Sense of duty inspires UH Law Center adjunct Professor Gallagher in faith and law

Sense of duty inspires UH Law Center adjunct Professor Gallagher in faith and law

Edward Gallagher, an adjunct professor at the University of Houston Law Center.

April 4, 2019 — While he received his J.D. more than 30 years ago, University of Houston Law Center adjunct Professor Edward Gallagher just added a new degree to his wall: Master of Arts in Pastoral Studies.

Gallagher, a federal prosecutor who has taught national security law and human trafficking law at the University of Houston Law Center since 2011, was recently ordained as a permanent deacon to serve the largest parish in the Archdiocese of Galveston-Houston, Saint Elizabeth Ann Seton in northwest Houston. 

“Just going to mass on Sundays wasn’t enough for me,” Gallagher said. “I found incredible joy in becoming part of a community of believers in serving the greater church as a whole.”

Observing other deacons at his parish inspired Gallagher to consider becoming one. A Roman Catholic deacon is responsible for baptisms, preparing couples for marriage, and assisting families at funerals. He serves his pastor and three other priests in an ethnically diverse community with multiple masses offered in English, Spanish and Vietnamese.

Gallagher says he “prayed and discerned” about the ministry for a few years before being asked by his pastor to enroll in a six-year formation program along with his wife. They both received their degrees in December 2018. He was officially ordained a permanent deacon by Bishop George Sheltz in February and continues to serve a social justice ministry at the Houston Juvenile Justice Center, ministering one-on-one to incarcerated teenage boys.

“I spend several hours weekly meeting with the boys, hearing their stories, praying with them, and trying to give them a sense of hope in the midst of their despair,” Gallagher said.

His past experiences working with teens prepared him for such an influential task and provided him with a background for what he considers a new ministry outside the church. Through this personalized form of mentorship, Gallagher appeals to the boys’ spirituality by offering them an opportunity to have a closer relationship with God.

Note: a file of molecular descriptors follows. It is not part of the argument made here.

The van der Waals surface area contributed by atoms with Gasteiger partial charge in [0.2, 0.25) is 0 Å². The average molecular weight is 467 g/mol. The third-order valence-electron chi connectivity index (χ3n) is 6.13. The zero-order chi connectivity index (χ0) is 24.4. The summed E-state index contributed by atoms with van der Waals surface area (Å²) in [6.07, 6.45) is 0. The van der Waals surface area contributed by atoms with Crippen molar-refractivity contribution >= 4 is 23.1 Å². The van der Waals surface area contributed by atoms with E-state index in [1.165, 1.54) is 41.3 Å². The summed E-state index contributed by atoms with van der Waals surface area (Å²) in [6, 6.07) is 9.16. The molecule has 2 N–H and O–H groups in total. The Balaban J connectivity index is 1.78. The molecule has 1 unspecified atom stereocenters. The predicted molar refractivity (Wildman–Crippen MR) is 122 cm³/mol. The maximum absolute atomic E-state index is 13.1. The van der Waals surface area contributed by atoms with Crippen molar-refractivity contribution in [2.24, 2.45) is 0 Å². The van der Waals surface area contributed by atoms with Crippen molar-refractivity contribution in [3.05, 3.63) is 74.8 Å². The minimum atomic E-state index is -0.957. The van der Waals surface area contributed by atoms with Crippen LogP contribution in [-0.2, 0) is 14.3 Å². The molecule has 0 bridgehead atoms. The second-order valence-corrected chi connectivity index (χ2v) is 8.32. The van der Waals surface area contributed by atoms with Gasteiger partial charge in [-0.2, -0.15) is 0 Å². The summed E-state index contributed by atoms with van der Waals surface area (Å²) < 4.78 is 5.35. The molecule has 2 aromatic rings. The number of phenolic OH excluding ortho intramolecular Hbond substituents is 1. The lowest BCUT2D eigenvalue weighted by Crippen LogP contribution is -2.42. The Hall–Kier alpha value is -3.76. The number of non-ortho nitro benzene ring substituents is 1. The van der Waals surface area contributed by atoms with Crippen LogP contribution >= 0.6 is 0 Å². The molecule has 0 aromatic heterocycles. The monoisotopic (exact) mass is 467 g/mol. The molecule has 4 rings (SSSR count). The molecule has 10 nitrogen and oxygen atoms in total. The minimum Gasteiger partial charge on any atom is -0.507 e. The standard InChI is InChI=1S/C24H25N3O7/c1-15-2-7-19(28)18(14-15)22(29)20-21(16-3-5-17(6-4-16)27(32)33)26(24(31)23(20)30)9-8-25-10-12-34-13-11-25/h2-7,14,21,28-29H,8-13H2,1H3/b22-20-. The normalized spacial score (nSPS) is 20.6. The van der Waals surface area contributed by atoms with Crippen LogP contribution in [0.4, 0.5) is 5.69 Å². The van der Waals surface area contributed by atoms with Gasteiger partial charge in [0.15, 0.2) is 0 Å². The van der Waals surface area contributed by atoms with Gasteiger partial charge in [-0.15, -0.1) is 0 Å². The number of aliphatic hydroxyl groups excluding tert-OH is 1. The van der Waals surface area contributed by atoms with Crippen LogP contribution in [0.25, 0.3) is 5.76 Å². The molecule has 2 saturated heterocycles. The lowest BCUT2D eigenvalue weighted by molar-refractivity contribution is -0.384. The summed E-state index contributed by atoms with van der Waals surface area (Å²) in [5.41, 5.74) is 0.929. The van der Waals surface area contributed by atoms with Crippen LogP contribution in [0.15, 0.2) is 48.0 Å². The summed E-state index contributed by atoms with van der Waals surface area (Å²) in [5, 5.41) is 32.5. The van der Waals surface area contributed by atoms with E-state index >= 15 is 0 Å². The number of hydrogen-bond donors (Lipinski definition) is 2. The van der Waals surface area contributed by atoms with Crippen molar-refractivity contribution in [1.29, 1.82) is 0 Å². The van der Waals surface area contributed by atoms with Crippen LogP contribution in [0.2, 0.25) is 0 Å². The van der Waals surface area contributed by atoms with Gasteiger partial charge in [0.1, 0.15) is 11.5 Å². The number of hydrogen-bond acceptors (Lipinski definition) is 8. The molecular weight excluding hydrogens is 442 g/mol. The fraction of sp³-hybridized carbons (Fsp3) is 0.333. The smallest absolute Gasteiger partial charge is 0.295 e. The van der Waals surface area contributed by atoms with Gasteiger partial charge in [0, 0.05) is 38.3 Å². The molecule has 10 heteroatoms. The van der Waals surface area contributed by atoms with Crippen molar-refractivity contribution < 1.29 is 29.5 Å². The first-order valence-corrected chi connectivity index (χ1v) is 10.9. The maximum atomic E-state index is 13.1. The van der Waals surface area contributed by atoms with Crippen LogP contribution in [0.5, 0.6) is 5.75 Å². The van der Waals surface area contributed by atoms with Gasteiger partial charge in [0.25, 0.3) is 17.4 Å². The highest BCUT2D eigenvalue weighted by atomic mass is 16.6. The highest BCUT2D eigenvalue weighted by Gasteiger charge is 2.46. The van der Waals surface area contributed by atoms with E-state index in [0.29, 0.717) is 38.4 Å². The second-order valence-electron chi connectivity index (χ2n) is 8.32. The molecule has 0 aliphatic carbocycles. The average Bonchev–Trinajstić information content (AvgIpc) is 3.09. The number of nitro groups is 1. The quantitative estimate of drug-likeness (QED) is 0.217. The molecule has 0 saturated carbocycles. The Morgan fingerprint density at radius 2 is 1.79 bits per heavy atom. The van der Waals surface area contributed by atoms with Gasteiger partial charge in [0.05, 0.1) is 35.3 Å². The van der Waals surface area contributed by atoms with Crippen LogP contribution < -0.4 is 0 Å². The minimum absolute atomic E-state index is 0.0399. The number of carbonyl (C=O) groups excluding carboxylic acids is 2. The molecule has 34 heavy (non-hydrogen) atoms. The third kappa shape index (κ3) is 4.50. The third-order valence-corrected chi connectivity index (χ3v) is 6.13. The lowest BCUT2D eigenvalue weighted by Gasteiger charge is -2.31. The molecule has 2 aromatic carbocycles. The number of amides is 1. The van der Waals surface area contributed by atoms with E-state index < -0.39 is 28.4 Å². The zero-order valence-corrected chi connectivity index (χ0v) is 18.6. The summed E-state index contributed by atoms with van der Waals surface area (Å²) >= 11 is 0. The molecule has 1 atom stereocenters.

“If I am only able to reach one boy out of the hundreds I’ve seen, that is enough for me,” he said. “I encounter them as a spiritual minster, not as a prosecutor. My sense of justice has been tempered by a lot of mercy since entering ministry and becoming a deacon. I learned to see the bigger picture, not limiting my view to the victim and the need for punishment. “I now view each case through a wider lens that understands the entire picture, one that includes the circumstances of the offender."

Being a deacon is just one of Gallagher’s many accomplishments. After receiving his legal education from the Villanova University School of Law in 1985, he decided to pursue his childhood dream of becoming an FBI agent.

In 1990, Gallagher left the FBI for a career in prosecution and 29 years later, continues to serve his country as a federal prosecutor assigned to the Narcotics Enforcement Section of the Criminal Division in the U.S. Attorney’s Office for the Southern District of Texas.

“The Department of Justice has been my work home for over 34 years, but the Catholic Church has been my spiritual home since my infant baptism,” Gallagher said.

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